Sure, you’re a screenwriter, but have you learned how to be a collaborator and team player?

scripts 2You’ve probably written a few spec screenplays and enjoyed the process of having everything on the page be your vision, words and creative ideas. Once your script receives coverage or makes it past a producer’s readers, prepare yourself because it’s open season for notes and changes. But when they option or buy your screenplay, this is when the real work begins. Your experience and attitude can determine you staying on the project or being fired. Have you learned how to take constructive criticism and mastered the ability to execute producer’s notes—and not gripe and grimace during the experience? Do you turn in your work on schedule or early? This is the delicate art of being a team player. It’s a necessary discipline for any real chance to play in the big sandbox with the big toys in Hollywood.

Not the relationship to have with your producer!

You’ll stay on your projects as the screenwriter if you’re a team player and not a temperamental diva. The constant barrage of notes and changes can make screenwriters frustrated and angry. They can feel totally out of control and like they’re just around to do the “grunt” work of writing. Avoid the temptation to go down a destructive pathway with these valid emotions. Don’t become “difficult” or branded a pain in the ass to work around. Producers will hire a talented team player over a pain in the ass that has no regard for professionalism. Hollywood is a business of relationships and networking.  People in Hollywood generally like to work with those people they’ve had a positive experience with in the past. So, always deliver your best work, every time, regardless of your salary and don’t ever gripe about the changes. Unfortunately, most producers have their radar up to detect if a screenwriter will be easy or difficult when it comes time for the rewrites. The minute you’re viewed as problem, you’ll be branded as “difficult” and it’s a hard to shake that reputation.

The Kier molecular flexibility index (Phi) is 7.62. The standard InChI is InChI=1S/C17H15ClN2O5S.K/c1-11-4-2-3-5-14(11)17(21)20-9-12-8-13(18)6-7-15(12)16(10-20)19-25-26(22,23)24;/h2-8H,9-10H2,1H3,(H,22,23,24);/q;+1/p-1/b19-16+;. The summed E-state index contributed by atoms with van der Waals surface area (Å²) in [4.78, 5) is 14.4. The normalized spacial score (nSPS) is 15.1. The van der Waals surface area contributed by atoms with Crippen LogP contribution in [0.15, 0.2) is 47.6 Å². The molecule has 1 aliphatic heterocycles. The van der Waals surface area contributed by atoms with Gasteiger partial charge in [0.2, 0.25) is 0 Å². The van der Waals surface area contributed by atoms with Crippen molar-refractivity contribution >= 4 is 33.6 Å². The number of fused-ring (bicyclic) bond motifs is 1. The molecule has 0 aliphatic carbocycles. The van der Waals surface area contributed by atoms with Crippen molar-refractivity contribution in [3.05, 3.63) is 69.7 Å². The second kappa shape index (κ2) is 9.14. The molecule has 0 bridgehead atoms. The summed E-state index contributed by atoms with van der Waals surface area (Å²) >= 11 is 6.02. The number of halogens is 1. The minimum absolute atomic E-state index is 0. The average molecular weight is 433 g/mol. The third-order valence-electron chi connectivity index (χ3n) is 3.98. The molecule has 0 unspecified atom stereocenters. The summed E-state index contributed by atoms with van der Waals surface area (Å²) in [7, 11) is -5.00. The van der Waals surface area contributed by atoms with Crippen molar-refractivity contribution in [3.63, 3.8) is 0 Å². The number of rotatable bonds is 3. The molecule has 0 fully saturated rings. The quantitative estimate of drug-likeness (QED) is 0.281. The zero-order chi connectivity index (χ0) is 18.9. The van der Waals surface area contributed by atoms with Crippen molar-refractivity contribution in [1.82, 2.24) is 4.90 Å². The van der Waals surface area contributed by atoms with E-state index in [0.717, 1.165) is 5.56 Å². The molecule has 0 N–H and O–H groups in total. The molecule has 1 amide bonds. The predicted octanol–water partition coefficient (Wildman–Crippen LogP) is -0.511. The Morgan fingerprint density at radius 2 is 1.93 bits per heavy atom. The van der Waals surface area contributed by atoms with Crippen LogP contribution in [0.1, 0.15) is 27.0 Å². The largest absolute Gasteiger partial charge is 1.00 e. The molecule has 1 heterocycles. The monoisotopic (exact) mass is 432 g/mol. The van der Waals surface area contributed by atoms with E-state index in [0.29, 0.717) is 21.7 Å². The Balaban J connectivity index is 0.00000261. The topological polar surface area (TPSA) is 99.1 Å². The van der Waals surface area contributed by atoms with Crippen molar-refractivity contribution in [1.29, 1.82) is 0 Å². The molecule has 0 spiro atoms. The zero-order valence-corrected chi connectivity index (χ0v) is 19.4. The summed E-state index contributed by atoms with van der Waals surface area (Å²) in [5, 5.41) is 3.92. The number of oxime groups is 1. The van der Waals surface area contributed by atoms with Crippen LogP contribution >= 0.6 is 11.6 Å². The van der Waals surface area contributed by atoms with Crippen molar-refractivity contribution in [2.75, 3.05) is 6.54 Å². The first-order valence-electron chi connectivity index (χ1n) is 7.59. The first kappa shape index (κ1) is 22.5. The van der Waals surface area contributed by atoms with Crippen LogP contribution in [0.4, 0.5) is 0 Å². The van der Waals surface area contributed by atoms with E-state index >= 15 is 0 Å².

Hollywood is a small town when it comes to people knowing each other and if word gets out that a producer or director had a difficult working relationship with you it can mean the death of your next job. Help dispel that old stereotype that “writers are difficult and precious” and prove them all wrong. You’re the writer who wants to work and make it all happen. Make a point to clearly show the producers how invaluable you are to the project and why they need to keep you around. As you’re the screenwriter, be the repository of knowledge about the script for the director, producer and actors. Do everything you can to help the producers craft the script they need and  lend all of your support to get the movie competed. That’s the end game—getting your movie produced and receiving your credit.

I heard the greatest comment any writer could receive recently when two directors whom I’ve worked with separately on films that I’ve written, ran into each other at a post production facility working on their latest projects. Both mentioned my name and what a pleasure it was to work with me on their separate films that I had written. That made me happy knowing that my reputation as a collaborator and team player was out there representing me.